The IDF could then choose to keep its forces where they are inside Gaza and engage with terrorist forces as they surface, or equally to withdraw altogether and exchange fire from Israeli territory, as it did during the initial phase of Operation Protective Edge.
Either way, says Amidror, Israel would eventually emerge the victor - at least in the short-term.
"We have more capabilities than the other side. They cannot hit us because of Iron Dome, while we can hit more Hamas infrastructure and kill more of their members every day."
Given the fact that, unlike in the past, the current Egyptian government is overtly hostile to Hamas, the Islamists will be unable to resupply quickly enough, "and in the end they will have to agree to a ceasefire without having gained any real advantages from this operation."
That, coupled with the deterrent effect of the damage Israel has already inflicted on Hamas ("When they come out and see the damage... that is already a very good lesson,") will ensure that terrorist groups "will not have the ability to rebuild for several years."
Nonetheless, rearm they eventually shall, and the current operation will ultimately only have succeeded in putting off the next round of fighting. "In the future, we'll need to face the problem again."
The second option - one advocated by several cabinet ministers, most notably Foreign Minister Avigdor Liberman - would be to redeploy forces deeper inside Gaza, overthrowing Hamas and seizing complete control of the entire territory.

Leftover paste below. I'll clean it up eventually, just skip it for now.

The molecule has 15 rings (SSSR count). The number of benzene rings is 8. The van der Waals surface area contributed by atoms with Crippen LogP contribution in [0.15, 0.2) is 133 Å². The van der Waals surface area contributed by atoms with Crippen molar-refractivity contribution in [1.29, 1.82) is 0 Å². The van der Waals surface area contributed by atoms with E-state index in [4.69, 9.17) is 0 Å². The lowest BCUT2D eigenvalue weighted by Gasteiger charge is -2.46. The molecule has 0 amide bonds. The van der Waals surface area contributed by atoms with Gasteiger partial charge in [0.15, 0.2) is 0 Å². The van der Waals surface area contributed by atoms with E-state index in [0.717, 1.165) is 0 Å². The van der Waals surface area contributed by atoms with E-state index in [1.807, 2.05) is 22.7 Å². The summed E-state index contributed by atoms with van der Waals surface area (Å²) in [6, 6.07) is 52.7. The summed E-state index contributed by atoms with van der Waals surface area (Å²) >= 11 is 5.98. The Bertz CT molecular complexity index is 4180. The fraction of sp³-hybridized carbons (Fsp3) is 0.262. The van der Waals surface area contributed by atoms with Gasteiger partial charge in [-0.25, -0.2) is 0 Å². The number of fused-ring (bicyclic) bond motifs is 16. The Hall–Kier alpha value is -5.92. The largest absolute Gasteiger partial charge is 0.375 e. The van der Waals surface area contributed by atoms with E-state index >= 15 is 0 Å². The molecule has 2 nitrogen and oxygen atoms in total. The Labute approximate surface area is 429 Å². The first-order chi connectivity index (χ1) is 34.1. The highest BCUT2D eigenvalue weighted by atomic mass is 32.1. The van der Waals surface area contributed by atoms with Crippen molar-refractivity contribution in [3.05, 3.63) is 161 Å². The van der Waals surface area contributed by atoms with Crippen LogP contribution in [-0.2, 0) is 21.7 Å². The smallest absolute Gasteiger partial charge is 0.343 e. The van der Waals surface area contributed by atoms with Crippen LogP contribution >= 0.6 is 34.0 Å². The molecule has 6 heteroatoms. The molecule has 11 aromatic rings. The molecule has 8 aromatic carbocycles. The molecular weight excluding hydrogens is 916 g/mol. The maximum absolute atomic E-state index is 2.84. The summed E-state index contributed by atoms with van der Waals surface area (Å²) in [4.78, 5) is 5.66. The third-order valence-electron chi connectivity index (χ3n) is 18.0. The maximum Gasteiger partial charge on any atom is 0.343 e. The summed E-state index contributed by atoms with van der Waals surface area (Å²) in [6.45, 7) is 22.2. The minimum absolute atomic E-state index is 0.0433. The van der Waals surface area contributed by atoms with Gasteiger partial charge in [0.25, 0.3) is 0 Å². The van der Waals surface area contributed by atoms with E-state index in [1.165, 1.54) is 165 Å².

Clearing the Gaza Strip of all "weapons systems" and arresting or killing all terrorists there would take between 6-12 months in Amidror's estimation, and "cost us the lives of many soldiers and officers."
That option would provide a real and lasting solution to both the threat of rocket fire and "terror tunnels", rather than simply "postponing the next round with Hamas."
But such an operation would be "very costly, and very bloody."
Although he refused to speculate on what kind of casualty figures he would expect Israel to endure in such an offensive, "you can see from the first stage, which only involved the outlying parts of Gaza, what kind of price" both sides would pay.
Apart from the Israeli casualties, many more Palestinians would be killed in such an operation as well, given that it would involve entering Gaza's most densely-populated areas, which ground forces have so far avoided - bringing to bear more international pressure on Israel.
It would also pose long-term problems; such as what to do with the roughly 1.8 million Arabs living in the Gaza Strip "who no one wants to take responsibility for."
"If you are ready to pay the price, you have a solution," Amidror notes dryly. He observed that both options were "logical" in their own right, despite each having their own distinct disadvantages: "Either to pay a high price but to solve the problem, or not to pay the price and to meet the problem every five years."
For its part, Amidror estimates that despite the pain and anguish of further losses, the Israeli public would by and large prefer to pay the price and go for the second option, stamping out the threat once and for all.
"From their point of view the problem should be solved," he said.
"I'm not sure everyone is aware of the real price, but that is another issue."